Pirelli concerned by WRC tyre plans

Pirelli's Paul Hembery has spoken out against what he sees a lack of incentive for tyre manufacturers to compete in next year's World Rally Championship

Pirelli concerned by WRC tyre plans

This is the third and final season of Pirelli's agreement to supply a control tyre to the WRC, with the FIA electing for a return to competition in next year's series - despite a barrage of criticism from the sport's teams.

Pirelli was the only tyre firm to tender for a new three-year sole supply WRC deal earlier this season, but when that was stonewalled, it agreed to a one-year deal on the proviso that if the FIA intended to open up WRC to tyre competition it would announce it before the end of March. Both Pirelli's tender document and the one-year deal were scrapped in favour of competition for next season.

Following its meeting to decide how the 2011 tyre regulations would work, the FIA issued a homologation procedure document at the end of last week. Sources within the governing body have passed the document onto AUTOSPORT.

The document commands a possible supplier to produce one asphalt tyre in two compounds, one gravel tyre in two compounds and one ice tyre. The tyre manufacturers can test their tyres with no limits on any surface, but manufacturers will only be permitted to test each tyre for 1,000 kilometres - using no more than 100 covers in four two-day test sessions.

The other significant point in the document is the desire for a "15 to 20 per cent reduction in the global quantity of tyres," through 2012 and 2013. Tyre companies will have to nominate themselves to the FIA by September 1, with the governing body issuing the full list of nominated firms before September 15. All tyres must be commercially available and given to the FIA at the start of November (gravel tyre), the end of November (asphalt tyre) and December 20 (ice tyre).

Once the manufacturer has produced the tyres, the specification of the tyres, under the FIA's technical condition 1.5, can not be changed for the 2011 sporting season without the express agreement of the FIA - an area Hembery believes will be of concern to potential tyre companies.

Asked to comment on the document, Hembery said: "I have to say I'm utterly bemused by the document. I still can't figure out how we got here. This is neither a control tyre scenario and nor is it in any way a competitive environment for a tyre manufacturer to work in.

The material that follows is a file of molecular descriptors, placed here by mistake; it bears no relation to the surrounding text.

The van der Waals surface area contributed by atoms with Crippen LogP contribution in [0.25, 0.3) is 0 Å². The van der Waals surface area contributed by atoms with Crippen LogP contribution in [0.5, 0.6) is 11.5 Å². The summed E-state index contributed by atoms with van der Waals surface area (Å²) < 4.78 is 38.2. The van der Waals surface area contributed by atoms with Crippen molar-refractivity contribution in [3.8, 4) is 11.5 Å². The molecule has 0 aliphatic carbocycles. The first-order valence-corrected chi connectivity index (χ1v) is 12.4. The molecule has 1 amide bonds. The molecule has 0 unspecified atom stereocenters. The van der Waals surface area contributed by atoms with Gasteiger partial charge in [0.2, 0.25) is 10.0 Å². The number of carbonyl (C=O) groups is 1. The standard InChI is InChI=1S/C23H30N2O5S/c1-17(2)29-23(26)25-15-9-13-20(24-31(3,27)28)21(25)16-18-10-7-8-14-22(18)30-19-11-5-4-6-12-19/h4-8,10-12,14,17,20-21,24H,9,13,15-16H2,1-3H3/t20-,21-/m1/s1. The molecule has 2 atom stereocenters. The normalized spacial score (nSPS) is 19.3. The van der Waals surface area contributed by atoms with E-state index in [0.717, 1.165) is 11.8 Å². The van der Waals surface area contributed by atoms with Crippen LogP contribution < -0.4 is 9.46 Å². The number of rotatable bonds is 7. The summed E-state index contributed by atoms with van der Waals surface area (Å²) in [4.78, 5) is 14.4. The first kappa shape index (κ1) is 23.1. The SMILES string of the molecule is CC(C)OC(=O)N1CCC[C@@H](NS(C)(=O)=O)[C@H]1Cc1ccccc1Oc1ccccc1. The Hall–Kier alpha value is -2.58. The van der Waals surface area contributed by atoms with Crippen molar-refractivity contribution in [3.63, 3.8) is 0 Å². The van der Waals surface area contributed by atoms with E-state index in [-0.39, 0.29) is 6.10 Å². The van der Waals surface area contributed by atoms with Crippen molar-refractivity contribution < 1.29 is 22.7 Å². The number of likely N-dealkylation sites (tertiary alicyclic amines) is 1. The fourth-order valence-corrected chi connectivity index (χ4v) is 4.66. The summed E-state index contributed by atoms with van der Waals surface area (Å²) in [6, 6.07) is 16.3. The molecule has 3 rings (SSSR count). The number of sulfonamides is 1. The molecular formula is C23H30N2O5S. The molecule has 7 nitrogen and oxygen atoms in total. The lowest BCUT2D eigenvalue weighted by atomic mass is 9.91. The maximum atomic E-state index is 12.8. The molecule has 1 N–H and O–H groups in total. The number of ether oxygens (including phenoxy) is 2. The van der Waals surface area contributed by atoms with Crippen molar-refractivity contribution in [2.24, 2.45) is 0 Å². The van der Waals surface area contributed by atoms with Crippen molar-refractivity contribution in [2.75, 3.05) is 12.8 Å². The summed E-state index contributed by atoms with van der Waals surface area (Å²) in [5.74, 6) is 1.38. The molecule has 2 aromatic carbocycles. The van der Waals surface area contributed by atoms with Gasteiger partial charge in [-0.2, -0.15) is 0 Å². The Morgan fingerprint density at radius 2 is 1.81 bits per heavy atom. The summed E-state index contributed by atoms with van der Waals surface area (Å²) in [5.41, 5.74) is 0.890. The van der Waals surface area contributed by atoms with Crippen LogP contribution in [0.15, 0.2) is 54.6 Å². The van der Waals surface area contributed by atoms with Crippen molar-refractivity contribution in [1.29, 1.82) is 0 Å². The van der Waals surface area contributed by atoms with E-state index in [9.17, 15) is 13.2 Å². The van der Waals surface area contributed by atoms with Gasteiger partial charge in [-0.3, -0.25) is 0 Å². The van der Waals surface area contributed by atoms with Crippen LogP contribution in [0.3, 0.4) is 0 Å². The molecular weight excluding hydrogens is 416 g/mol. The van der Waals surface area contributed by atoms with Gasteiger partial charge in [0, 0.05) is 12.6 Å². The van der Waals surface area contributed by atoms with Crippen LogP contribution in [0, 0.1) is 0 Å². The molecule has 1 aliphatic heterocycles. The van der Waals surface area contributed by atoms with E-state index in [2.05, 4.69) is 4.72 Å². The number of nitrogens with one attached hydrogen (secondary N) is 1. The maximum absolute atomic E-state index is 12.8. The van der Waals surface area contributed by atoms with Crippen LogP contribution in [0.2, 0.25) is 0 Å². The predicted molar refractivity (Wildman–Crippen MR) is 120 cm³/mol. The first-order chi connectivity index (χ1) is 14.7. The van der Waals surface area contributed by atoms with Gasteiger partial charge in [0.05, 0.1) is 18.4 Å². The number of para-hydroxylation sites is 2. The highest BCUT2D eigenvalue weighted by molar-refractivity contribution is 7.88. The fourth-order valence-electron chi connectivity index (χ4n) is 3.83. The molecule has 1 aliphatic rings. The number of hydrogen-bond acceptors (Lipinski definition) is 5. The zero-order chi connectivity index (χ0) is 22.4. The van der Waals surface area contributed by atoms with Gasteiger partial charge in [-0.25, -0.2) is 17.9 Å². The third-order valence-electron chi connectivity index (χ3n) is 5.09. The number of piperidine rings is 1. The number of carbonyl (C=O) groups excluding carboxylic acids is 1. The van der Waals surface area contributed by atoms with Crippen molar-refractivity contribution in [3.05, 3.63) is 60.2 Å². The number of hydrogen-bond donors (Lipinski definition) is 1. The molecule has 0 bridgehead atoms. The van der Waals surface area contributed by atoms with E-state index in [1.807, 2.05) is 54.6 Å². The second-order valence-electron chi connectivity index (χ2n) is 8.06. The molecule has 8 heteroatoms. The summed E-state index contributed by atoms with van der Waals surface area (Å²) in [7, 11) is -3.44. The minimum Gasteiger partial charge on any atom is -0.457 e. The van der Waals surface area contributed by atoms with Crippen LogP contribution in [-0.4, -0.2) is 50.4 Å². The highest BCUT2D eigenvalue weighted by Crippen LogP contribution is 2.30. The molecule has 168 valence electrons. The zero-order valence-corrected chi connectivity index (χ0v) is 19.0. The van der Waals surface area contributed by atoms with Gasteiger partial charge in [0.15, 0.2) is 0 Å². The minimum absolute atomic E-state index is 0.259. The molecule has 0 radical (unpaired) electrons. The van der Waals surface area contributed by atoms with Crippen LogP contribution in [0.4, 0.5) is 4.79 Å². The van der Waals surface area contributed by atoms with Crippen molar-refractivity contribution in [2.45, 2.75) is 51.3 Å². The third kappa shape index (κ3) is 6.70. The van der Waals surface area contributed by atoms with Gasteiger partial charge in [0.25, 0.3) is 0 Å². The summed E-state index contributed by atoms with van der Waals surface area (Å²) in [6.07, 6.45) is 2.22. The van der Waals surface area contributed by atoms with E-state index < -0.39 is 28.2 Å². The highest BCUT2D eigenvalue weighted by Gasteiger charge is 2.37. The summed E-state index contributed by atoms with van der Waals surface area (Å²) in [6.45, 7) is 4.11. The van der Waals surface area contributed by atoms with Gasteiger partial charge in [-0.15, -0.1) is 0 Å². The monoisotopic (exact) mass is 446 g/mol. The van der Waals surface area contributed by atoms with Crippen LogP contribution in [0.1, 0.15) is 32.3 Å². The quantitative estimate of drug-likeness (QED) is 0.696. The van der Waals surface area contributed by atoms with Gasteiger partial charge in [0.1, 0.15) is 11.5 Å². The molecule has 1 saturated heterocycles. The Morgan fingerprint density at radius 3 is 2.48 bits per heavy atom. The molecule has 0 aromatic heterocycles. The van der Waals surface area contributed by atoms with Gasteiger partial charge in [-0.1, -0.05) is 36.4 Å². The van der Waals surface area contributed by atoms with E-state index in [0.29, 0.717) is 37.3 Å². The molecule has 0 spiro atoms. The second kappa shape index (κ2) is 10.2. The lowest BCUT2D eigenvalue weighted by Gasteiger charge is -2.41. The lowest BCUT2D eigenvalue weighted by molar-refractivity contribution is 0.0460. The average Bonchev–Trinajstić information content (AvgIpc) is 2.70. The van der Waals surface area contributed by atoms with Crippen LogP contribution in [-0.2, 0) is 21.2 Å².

"Can you honestly tell me that, if a tyre company is completely uncompetitive at the first gravel rally then they're just going to sit by for the next season and take the beating? That's not what we would see as competition. For Pirelli, competition is about competing on the technical side of tyre development.

"For Pirelli competing on the technical side of tyre development is stimulating but even then you need to give a reasonable chance for new entrants to have access to competitive vehicles and time to prepare.

"Maybe we could have one car in a team on one tyre brand, the other on an alternative. That would ensure the teams are not totally disadvantaged on any one event. It certainly made interesting watching in MotoGP when [Valentino] Rossi and [Jorge] Lorenzo had different rubber on the same bike but then that ended up in a control tyre situation too so it is never easy to balance these things.

"Of course spending money on going faster with tyres is very much out of fashion at the moment, you expect these things to run in cycles and WRC does not seem to be the most logical format for restarting tyre wars. But you have to accept that there is a masterplan and you try and adapt to the changes, this all being part of the bigger strategy to bring rally back to the levels of interest and participation of the past."

Hembery added that he had reservations about how the development rules would be enforced in practice.

"My other concern is the loopholes in this document," he said. "Recently we had a scenario in GT racing where the tyre specification was frozen for the season, but one of our competitors had a severe tyre wear issues, so they applied for dispensation and got it, permitting teams using their tyres to take an extra set of tyres - that was a nonsense then and I worry that we could have the same situation this time around.

"Given the tight parameters in terms of development and testing time - and the high costs involved with both of those processes, I can't see too many tyre firms coming in. We're still considering our position and deciding on which brand we will use in rally in the future."

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